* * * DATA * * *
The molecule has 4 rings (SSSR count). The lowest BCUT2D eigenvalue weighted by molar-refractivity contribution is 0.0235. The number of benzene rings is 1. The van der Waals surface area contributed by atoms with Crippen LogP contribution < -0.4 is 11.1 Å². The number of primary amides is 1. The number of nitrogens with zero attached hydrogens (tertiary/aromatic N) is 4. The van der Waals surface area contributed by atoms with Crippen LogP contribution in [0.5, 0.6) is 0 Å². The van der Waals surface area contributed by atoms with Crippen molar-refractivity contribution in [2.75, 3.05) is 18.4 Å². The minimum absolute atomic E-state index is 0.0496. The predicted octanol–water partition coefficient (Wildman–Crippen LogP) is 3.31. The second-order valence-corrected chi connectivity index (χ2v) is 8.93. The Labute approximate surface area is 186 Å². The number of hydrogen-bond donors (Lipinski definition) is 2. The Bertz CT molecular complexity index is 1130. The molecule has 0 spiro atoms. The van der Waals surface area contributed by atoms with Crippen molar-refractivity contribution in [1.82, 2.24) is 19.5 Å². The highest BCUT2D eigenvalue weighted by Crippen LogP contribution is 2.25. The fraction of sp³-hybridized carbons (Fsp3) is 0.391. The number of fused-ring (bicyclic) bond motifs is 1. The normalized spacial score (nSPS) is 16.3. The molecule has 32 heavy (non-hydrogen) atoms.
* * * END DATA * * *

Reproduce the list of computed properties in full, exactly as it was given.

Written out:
The molecule has 4 rings (SSSR count). The lowest BCUT2D eigenvalue weighted by molar-refractivity contribution is 0.0235. The number of benzene rings is 1. The van der Waals surface area contributed by atoms with Crippen LogP contribution < -0.4 is 11.1 Å². The number of primary amides is 1. The number of nitrogens with zero attached hydrogens (tertiary/aromatic N) is 4. The van der Waals surface area contributed by atoms with Crippen LogP contribution in [0.5, 0.6) is 0 Å². The van der Waals surface area contributed by atoms with Crippen molar-refractivity contribution in [2.75, 3.05) is 18.4 Å². The minimum absolute atomic E-state index is 0.0496. The predicted octanol–water partition coefficient (Wildman–Crippen LogP) is 3.31. The second-order valence-corrected chi connectivity index (χ2v) is 8.93. The Labute approximate surface area is 186 Å². The number of hydrogen-bond donors (Lipinski definition) is 2. The Bertz CT molecular complexity index is 1130. The molecule has 0 spiro atoms. The van der Waals surface area contributed by atoms with Crippen molar-refractivity contribution in [1.82, 2.24) is 19.5 Å². The highest BCUT2D eigenvalue weighted by Crippen LogP contribution is 2.25. The fraction of sp³-hybridized carbons (Fsp3) is 0.391. The number of fused-ring (bicyclic) bond motifs is 1. The normalized spacial score (nSPS) is 16.3. The molecule has 32 heavy (non-hydrogen) atoms.